SAN FRANCISCO If the Giants prolong the postseason that could have died a couple of times now, defeating the St. Louis Cardinals tonight and earning a chance to throw one past the Detroit Tigers, the chatter about their starting pitching will be never-ending.
Whose is the most compelling story? The maligned Barry Zito, who pitched the game of his life Friday? The unheralded and emerging Ryan Vogelsong, who pitched the game of his life (or the second-best game of his life) two nights later? Or will it be Matt Cain, who experienced perfection one night not so very long ago, and who only needs to be nearly perfect in Game 7 tonight?
This isn't 2010, when Tim Lincecum was lights out, but there is something increasingly electric about 2012. First Zito, and now Vogelsong, and so much for Vogelsong being a rookie at this postseason stuff.
He is making it look easy. He is mixing fastballs and cutters, surprising with curveballs and changeups. He is pitching like an ace, not a 35-year-old journeyman who couldn't make the Giants' roster two years ago. He stalked off the mound Sunday after seven innings, acting as if he owned the place, as if he has been doing this for years.
"Nobody wants to be the guy that doesn't get it done," Vogelsong said afterward. "I didn't want to let these guys down. I didn't want to let the city down. To come through tonight and get us to tomorrow feels good."
Thirty-five years old. Saving the Giants from elimination this postseason not once but twice, and pitching terrific in all three starts. These are the type of freaky performances once expected from "The Freak," not a guy who spent much of his career in the minor leagues. If it seems almost too good to be true, well, it's taking Vogelsong a little while to adjust as well.
For almost 45 minutes late Sunday evening, after the Game 6 victory had been claimed and that seventh game secured, Vogelsong sat at his locker, sipping Gatorade, glancing at his cellphone and mostly staring into space. No one approached for a long time, not even his teammates and especially not his teammates, who have come to appreciate his intense personality and understand he needs room to breathe, undoubtedly after the most memorable performance of his career.
For seven innings and especially in that first inning, the rangy right-hander blew pitch after pitch past the Cardinals, establishing a pattern that persisted. His first 13 pitches were fastballs, including a 93-mph two-seamer that was so nasty, so beautifully placed on the lower inside portion of the plate, Vogelsong didn't even wait for umpire Jerry Layne to call a third strike. He began moving off the mound while Cardinals left fielder Allen Craig was still seemingly frozen at the plate, bat still on his shoulder.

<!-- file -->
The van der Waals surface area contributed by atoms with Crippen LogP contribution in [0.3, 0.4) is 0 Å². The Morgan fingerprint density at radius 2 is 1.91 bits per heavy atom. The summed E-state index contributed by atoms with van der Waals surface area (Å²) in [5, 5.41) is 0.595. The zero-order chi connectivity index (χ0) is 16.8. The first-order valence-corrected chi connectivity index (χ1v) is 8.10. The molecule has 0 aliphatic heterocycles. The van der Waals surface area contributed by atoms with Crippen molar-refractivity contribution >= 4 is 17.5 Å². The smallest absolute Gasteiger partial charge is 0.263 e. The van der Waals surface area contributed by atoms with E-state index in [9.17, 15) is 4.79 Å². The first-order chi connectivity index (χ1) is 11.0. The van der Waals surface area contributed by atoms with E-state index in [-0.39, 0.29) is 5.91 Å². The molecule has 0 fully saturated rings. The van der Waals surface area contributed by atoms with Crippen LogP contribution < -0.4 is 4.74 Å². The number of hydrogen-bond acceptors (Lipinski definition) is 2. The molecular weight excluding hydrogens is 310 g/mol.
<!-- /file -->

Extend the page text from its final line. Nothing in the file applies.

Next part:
"There was no plan going in," said Vogelsong, who didn't allow a hit until Daniel Descalso's broken-bat, two-out single in the fifth. "I just kind of saw the way our team reacted the other night when Barry came out and was throwing up zeroes saw how our team was feeding off that, and I knew that I had to go out there and keep them off the board early."
Except that it wasn't just the team; it was the entire building. And it wasn't just early; it was late, too. Vogelsong allowed four hits and one run, finally getting reached in the sixth when Carlos Beltran doubled and scored on Craig's single. He struck out a career-high nine, fanned five of the first six hitters and contributed to the Giants' early offensive flurry with a slow grounder that drove in the second run. He left to a standing ovation, serenaded with chants of "VO-gey, VO-gey, VO-gey."
He also left as only the second Giants pitcher in 100 years to allow one earned run or less in three straight postseason starts, joining Cain in 2010.
That was Cain, 2010. This is Vogelsong, 2012.
While the Giants were charging toward the 2010 postseason, Vogelsong was scratching out a living in the minor leagues, delighted just to have a job after a frenetic career path had included stops all over the globe, in Japan and Altoona and Indianapolis and Nashville and elsewhere. A 1998 draft choice of the Giants, he missed the 2002 season after Tommy John surgery and for years struggled with his concentration and his approach.
"He's learned how to fail, he's learned how to succeed," veteran reliever Jeremy Affeldt said, "and he's been preparing for this start for his entire life."